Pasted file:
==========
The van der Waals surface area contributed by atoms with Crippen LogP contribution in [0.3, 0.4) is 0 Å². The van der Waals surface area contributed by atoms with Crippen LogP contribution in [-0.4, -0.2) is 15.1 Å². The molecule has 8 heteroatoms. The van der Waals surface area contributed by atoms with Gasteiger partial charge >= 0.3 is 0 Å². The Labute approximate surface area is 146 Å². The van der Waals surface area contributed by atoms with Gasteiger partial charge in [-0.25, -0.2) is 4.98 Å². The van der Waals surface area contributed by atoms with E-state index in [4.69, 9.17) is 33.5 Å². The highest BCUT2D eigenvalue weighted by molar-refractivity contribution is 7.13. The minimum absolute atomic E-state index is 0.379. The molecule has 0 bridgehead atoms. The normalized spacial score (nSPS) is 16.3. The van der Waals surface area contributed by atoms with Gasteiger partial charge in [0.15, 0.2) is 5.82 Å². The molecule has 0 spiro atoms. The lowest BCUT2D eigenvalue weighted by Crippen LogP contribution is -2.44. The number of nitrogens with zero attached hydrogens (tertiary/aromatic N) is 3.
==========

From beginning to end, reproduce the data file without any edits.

The van der Waals surface area contributed by atoms with Crippen LogP contribution in [0.3, 0.4) is 0 Å². The van der Waals surface area contributed by atoms with Crippen LogP contribution in [-0.4, -0.2) is 15.1 Å². The molecule has 8 heteroatoms. The van der Waals surface area contributed by atoms with Gasteiger partial charge >= 0.3 is 0 Å². The Labute approximate surface area is 146 Å². The van der Waals surface area contributed by atoms with Gasteiger partial charge in [-0.25, -0.2) is 4.98 Å². The van der Waals surface area contributed by atoms with E-state index in [4.69, 9.17) is 33.5 Å². The highest BCUT2D eigenvalue weighted by molar-refractivity contribution is 7.13. The minimum absolute atomic E-state index is 0.379. The molecule has 0 bridgehead atoms. The normalized spacial score (nSPS) is 16.3. The van der Waals surface area contributed by atoms with Gasteiger partial charge in [0.15, 0.2) is 5.82 Å². The molecule has 0 spiro atoms. The lowest BCUT2D eigenvalue weighted by Crippen LogP contribution is -2.44. The number of nitrogens with zero attached hydrogens (tertiary/aromatic N) is 3.